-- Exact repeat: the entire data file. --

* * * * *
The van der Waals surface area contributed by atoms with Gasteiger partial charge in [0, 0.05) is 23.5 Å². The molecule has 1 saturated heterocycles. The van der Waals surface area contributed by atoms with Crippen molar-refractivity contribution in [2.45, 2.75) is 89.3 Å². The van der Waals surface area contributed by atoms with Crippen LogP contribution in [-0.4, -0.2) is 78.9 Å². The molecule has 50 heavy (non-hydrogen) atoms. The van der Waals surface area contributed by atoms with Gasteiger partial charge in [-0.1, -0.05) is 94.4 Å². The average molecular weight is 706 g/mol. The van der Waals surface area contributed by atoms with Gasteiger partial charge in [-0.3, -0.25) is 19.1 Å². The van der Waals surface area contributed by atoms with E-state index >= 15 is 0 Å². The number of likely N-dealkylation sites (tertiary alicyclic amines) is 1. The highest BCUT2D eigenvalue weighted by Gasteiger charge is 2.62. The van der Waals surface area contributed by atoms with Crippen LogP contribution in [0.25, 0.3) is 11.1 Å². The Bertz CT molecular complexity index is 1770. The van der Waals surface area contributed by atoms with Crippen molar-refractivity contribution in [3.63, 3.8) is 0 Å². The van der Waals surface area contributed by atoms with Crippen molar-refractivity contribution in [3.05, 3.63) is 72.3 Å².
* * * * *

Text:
The van der Waals surface area contributed by atoms with Gasteiger partial charge in [0, 0.05) is 23.5 Å². The molecule has 1 saturated heterocycles. The van der Waals surface area contributed by atoms with Crippen molar-refractivity contribution in [2.45, 2.75) is 89.3 Å². The van der Waals surface area contributed by atoms with Crippen LogP contribution in [-0.4, -0.2) is 78.9 Å². The molecule has 50 heavy (non-hydrogen) atoms. The van der Waals surface area contributed by atoms with Gasteiger partial charge in [-0.1, -0.05) is 94.4 Å². The average molecular weight is 706 g/mol. The van der Waals surface area contributed by atoms with Gasteiger partial charge in [-0.3, -0.25) is 19.1 Å². The van der Waals surface area contributed by atoms with E-state index >= 15 is 0 Å². The number of likely N-dealkylation sites (tertiary alicyclic amines) is 1. The highest BCUT2D eigenvalue weighted by Gasteiger charge is 2.62. The van der Waals surface area contributed by atoms with Crippen LogP contribution in [0.25, 0.3) is 11.1 Å². The Bertz CT molecular complexity index is 1770. The van der Waals surface area contributed by atoms with Crippen molar-refractivity contribution in [3.63, 3.8) is 0 Å². The van der Waals surface area contributed by atoms with Crippen molar-refractivity contribution in [3.05, 3.63) is 72.3 Å².